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import re

ip6 = "1234:0678:0000:0000:00cd:0000:0000:0000"
zeroes = re.search("(:?0000)+", ip6)
print zeroes.group(0)


I'm trying to find the longest sequence of four zeroes separated by colons. The string contains a sequence of three such groups, yet only two groups are printed. Why?

EDIT: It's printing :0000:0000 because that's the first match in the string -- but I thought regexps always looked for the longest match?

share|improve this question
Changed (^0000|:0000) to (:?0000) – John Gordon Dec 16 '11 at 19:40
Actually, an NFA regex engine (such as the one in Python) always returns: "the longest, left-most" match. – ridgerunner Dec 16 '11 at 19:50
@ridgerunner Source for that? – proc-self-maps Dec 16 '11 at 20:50
@denniston.t This is explained in Jeffrey Friedl, "Mastering Regular Expressions". Unless the regex engine would find all the matches first, and then choose the longest among those, it is quite natural that it would give you the first match, no matter whether it's the longest of them all. Among all the matches that start at a given position in the string, it does however give you the longest match, unless you use non-greedy operators such as *?. – drmirror Dec 16 '11 at 22:01
@denniston.t - I got it from: Mastering Regular Expressions (3rd Edition). Just as drmirror explained. – ridgerunner Dec 16 '11 at 22:29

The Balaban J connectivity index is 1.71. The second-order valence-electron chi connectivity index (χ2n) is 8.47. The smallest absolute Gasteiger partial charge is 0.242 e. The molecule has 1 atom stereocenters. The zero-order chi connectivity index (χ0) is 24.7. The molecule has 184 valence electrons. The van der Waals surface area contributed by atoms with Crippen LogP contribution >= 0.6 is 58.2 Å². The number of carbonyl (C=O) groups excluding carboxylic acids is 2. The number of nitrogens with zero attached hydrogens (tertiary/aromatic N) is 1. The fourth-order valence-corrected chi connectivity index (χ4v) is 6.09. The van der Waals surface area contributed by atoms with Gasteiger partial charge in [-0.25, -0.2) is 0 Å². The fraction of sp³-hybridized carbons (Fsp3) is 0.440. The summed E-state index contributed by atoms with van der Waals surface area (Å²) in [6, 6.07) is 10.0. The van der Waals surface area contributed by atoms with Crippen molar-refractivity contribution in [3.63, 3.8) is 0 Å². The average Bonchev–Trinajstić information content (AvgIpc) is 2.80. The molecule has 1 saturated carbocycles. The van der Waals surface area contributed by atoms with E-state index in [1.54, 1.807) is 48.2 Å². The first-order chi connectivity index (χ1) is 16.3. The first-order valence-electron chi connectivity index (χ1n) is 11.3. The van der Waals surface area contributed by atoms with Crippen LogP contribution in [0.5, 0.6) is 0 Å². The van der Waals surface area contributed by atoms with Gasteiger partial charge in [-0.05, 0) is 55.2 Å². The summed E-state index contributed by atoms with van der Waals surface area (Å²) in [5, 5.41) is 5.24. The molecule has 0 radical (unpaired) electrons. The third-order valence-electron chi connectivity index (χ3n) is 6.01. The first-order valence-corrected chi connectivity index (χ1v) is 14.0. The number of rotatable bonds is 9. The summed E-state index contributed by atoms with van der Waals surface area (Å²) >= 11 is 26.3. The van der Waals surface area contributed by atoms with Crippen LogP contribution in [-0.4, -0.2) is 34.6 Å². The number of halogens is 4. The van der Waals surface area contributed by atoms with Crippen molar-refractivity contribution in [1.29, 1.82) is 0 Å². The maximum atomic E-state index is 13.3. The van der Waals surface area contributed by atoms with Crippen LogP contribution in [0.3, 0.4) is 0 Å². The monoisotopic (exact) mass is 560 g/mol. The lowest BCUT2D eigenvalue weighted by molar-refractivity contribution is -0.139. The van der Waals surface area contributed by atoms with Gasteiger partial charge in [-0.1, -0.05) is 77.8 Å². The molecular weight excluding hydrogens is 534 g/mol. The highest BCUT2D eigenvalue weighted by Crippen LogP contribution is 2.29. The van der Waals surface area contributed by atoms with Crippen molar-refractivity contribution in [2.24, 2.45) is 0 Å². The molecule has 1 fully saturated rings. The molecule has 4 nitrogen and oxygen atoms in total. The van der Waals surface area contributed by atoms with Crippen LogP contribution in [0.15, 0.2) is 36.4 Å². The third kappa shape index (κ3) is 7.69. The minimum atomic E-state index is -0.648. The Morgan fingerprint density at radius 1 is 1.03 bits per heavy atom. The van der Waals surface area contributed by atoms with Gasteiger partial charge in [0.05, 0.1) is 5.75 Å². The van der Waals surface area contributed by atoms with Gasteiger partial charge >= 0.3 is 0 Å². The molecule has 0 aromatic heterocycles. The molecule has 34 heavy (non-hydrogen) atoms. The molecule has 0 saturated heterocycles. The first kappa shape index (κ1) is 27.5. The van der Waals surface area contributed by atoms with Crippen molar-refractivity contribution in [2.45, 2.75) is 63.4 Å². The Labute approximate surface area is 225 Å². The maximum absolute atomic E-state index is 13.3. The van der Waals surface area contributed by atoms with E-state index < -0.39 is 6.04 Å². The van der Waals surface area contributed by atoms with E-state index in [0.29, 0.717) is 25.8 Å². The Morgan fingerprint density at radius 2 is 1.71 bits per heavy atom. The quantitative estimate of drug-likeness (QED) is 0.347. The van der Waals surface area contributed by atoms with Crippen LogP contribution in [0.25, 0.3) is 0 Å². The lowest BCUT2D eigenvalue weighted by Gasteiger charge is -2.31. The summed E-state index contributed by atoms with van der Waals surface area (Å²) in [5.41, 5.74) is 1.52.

up vote 2 down vote accepted

Answer updated to work in Python 2.6:

p = re.compile('((:?0000)+)')
longestword = ""
for word in p.findall(ip6):
    if len(word[0])>len(longestword):
        longestword = word[0]
print longestword
share|improve this answer
(:?0000)+ ------ – Jazz Man Dec 16 '11 at 19:27
That list comprehension gives me a syntax error on the equals sign. Is it a python3 thing? – John Gordon Dec 16 '11 at 19:47
This doesn't work in my instance of python 3, so I'd say it's not. – Adam Wagner Dec 16 '11 at 20:13
Yeah I just tested it my interpreter and it didn't work so I've written one which doesn't use a list comprehension – silleknarf Dec 16 '11 at 20:24
Python doesn't allow assignments in expressions. The reason is the common mistake of using = when you meant == in other languages. – FakeRainBrigand Dec 16 '11 at 20:26

If you're not stuck on regular-expressions, you could use itertools.groupby:

from itertools import groupby

ip6 = "1234:0678:0000:0000:00cd:0000:0000:0000"

longest = 0
for section, elems in groupby(ip6.split(':')):
    if section == '0000':
        longest = len(list(elems))

print longest  # Prints '3', the number of times '0000' repeats the most.
               # you could, of course, generate a string of 0000:... from this

I'm sure this can be boiled down to something a bit more elegant, but I think this communicates the point.

share|improve this answer

I'm using Python 2.7.3
How about using re.finditer()

$ uname -r

#!/usr/bin/env python

import re

ip6 = "1234:0678:0000:0000:00cd:0000:0000:0000"

iters = re.finditer("(:?0000)+", ip6)
for match in iters:
    print 'match.group()  -> ',match.group()
share|improve this answer

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